Defiance

I am not a movie critic. In fact, if I am seeing a movie, there is a good chance that it has already been out on DVD for a few years. However, I had to write about this one.

Tonight my wife and I watched the movie Defiance starring Daniel Craig. It is based on the astounding true story of the Bielski Partisans during WWII. The real story of what these courageous people went through is more astounding than any Hollywood writer would dare to create.

The Bielski Partisans were named for the Bielski brothers. Under their leadership more than 1200 Jews survived WWII by living in the woods. They didn’t just survive in the woods. They thrived. The group was able to build a mill, a clinic, and even class rooms in dug out structures.

These people chose to risk their lives to live free and they chose to fight rather than cower. They gave up their comfort in order to gain their freedom. I wonder if we, as Americans, could make the same choice. I wonder if I could make the same choice.

What an amazing story.

Update…

Many of the posts that I have put up so far are reviews that I have written over the years on various forums. Most of what I will post from now on will be new material.

Some topics that I hope to cover:

  • Painting Your Gear
  • Kifaru Molle Express Review
  • Kifaru ZXR Review
  • NovaTac 120T Review
  • Princeton Tec Quad Tactical Review
  • HSGI Bleeder Pouch Review
  • Trijicon TA11-G ACOG
  • Bringing the AK up to Date

Evolution of a Knife Design

A few years ago Ray Laconico introduced a knife design called the “Explorer” and it was immediately successful. I believe it was one off the first “patterns” that Ray offered consistently. Ray introduced the knife in this BladeForums thread.

This will not be a true review but rather a window in the processes that a knife maker goes through to improve a product. I find it pretty fascinating. The mark of a good knife maker is a continual drive to improve designs based on feedback from users and their own experiences.

Stats
Ray is a true custom maker so the dimensions can vary by customer request. However, his pattern knives like the Explorer tend to be similar from knife to knife. The Explorer features a blade that is 5 1/2″ from tip the scale. Overall length is about 10 1/2″. It is made from 1/4″ thick 5160 steel and wears black micarta slab handles.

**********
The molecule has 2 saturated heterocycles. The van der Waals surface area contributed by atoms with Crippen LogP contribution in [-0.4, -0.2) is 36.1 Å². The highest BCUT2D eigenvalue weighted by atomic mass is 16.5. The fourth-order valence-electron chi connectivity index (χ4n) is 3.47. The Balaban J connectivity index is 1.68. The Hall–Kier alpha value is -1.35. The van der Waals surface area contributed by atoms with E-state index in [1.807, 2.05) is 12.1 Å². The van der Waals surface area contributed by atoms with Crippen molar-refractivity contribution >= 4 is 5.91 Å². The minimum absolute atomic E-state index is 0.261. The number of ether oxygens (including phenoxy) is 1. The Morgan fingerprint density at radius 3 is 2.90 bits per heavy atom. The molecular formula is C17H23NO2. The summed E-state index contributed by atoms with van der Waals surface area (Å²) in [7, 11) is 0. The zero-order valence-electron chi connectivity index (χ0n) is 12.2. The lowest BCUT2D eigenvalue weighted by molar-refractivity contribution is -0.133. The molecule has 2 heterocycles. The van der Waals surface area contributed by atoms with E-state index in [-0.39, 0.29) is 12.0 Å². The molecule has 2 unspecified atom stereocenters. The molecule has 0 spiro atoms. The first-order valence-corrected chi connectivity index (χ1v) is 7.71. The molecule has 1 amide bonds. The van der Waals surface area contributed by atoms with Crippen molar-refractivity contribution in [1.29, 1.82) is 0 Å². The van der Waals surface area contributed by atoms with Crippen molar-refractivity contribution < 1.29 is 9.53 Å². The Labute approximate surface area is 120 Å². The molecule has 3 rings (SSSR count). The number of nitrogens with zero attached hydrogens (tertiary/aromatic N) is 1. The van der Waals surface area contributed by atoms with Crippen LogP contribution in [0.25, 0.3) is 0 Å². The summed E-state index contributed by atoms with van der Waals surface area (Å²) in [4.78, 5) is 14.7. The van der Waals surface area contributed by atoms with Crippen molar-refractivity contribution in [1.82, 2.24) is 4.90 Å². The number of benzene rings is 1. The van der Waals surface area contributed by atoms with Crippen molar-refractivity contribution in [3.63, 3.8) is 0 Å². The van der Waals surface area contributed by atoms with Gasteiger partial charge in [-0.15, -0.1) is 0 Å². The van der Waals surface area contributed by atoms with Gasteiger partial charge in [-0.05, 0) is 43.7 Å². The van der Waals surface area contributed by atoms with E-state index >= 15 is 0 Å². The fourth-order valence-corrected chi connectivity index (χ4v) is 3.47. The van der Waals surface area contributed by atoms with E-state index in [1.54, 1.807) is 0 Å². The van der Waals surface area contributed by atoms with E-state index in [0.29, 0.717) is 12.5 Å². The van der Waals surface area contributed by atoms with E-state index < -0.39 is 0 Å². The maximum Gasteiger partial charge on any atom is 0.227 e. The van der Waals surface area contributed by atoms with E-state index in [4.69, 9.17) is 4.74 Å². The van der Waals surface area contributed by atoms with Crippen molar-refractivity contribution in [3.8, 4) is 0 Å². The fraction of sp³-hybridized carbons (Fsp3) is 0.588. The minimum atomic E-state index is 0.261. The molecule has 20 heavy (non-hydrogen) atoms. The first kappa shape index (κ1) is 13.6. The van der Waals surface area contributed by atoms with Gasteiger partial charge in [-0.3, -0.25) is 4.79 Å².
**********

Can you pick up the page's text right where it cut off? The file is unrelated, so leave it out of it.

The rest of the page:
The Same but Different

The Explorer’s striking looks come from it’s angular handle and tall, slightly drop point blade (or recurve on the original) with some extreme belly near the tip. This nearly straight spine blade profile and distal taper give the knife a very fine point. None of the recognizable features of the original have changed. All of the usefulness and quality of the original is built right into the newest iteration.

The butt of the knife has been made more perpendicular to the spine. This makes the knife more useful as an improvised hammer.

The slightly thicker handle slabs are now more contoured. This gives the very angular looking grip a more organic feel in the hand. The grip on the original Explorer was excellent but this new one will blow you away. You will also find that the new grip is slightly taller and more hand filling.

Ray also changed the design off the guard to be smaller and less obtrusive. The original guard on my Explorer used to rub my knuckle a bit until I broke its edges with some wet-dry sand paper. The new guard is hardly noticeable while still being very effective. If you like a guard on your knives, you will like this one.

My favorite modification of the design is that Ray moved the edge MUCH closer to the handle. This allows for much more powerful cuts while doing tasks like notching and whittling.

The Laconico Explorer is a fine knife for those who favor a larger and thicker knife. There is not much penalty in cutting performance from the thicker stock thanks to Ray’s tall flat grinds and polished convex edge. This knife will shave hair easily and push cut newsprint. Thanks to its thick spine and differentially tempered 5160 steel and can take a serious beating. I tend to favor thinner knives but I do appreciate having thicker ones at times – especially they cut as well as this one.

Overall, the new Explorer is a worthy successor to the original.

Button Compasses: Use With Caution!

I learned a lesson today. Thankfully it wasn’t a hard lesson.

I have been wearing a Suunto Clipper on my watch band for a while now. It has generally worked well and the luminous bezel has come in handy when I need a quick direction check in the dark. Everything was fineĀ  until today I glanced down at it while at the office and noticed that it was facing the exact opposite direction that it should be. The north marker was pointed south.

At first I thought that it was just the computer on my desk or perhaps my filing cabinet throwing it off. I stepped away from my desk and it was still way off. When I packed up and left for the day, I checked it outside wondering if there could have been something in the building throwing the compass off. No luck, it was still 180 degrees off outside.